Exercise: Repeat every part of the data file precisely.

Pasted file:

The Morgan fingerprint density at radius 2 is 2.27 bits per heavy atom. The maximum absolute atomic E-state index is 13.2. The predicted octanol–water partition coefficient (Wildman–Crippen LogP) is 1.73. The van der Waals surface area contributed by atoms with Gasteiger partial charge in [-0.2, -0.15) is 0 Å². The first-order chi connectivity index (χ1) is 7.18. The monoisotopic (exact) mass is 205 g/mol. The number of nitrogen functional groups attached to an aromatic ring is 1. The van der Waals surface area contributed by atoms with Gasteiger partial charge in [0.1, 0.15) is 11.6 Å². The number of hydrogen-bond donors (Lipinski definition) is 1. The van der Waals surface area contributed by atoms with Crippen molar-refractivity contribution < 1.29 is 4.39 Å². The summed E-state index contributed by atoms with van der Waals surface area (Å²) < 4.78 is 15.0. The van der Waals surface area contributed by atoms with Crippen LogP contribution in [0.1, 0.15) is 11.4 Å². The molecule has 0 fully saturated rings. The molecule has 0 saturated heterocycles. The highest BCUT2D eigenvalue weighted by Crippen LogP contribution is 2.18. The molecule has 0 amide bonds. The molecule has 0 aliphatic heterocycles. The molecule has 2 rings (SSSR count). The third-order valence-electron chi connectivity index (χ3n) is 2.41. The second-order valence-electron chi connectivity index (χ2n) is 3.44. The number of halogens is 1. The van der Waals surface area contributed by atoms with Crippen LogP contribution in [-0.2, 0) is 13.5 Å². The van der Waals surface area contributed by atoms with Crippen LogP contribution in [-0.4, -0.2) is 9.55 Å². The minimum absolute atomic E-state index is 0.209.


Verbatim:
The Morgan fingerprint density at radius 2 is 2.27 bits per heavy atom. The maximum absolute atomic E-state index is 13.2. The predicted octanol–water partition coefficient (Wildman–Crippen LogP) is 1.73. The van der Waals surface area contributed by atoms with Gasteiger partial charge in [-0.2, -0.15) is 0 Å². The first-order chi connectivity index (χ1) is 7.18. The monoisotopic (exact) mass is 205 g/mol. The number of nitrogen functional groups attached to an aromatic ring is 1. The van der Waals surface area contributed by atoms with Gasteiger partial charge in [0.1, 0.15) is 11.6 Å². The number of hydrogen-bond donors (Lipinski definition) is 1. The van der Waals surface area contributed by atoms with Crippen molar-refractivity contribution < 1.29 is 4.39 Å². The summed E-state index contributed by atoms with van der Waals surface area (Å²) < 4.78 is 15.0. The van der Waals surface area contributed by atoms with Crippen LogP contribution in [0.1, 0.15) is 11.4 Å². The molecule has 0 fully saturated rings. The molecule has 0 saturated heterocycles. The highest BCUT2D eigenvalue weighted by Crippen LogP contribution is 2.18. The molecule has 0 amide bonds. The molecule has 0 aliphatic heterocycles. The molecule has 2 rings (SSSR count). The third-order valence-electron chi connectivity index (χ3n) is 2.41. The second-order valence-electron chi connectivity index (χ2n) is 3.44. The number of halogens is 1. The van der Waals surface area contributed by atoms with Crippen LogP contribution in [-0.2, 0) is 13.5 Å². The van der Waals surface area contributed by atoms with Crippen LogP contribution in [-0.4, -0.2) is 9.55 Å². The minimum absolute atomic E-state index is 0.209.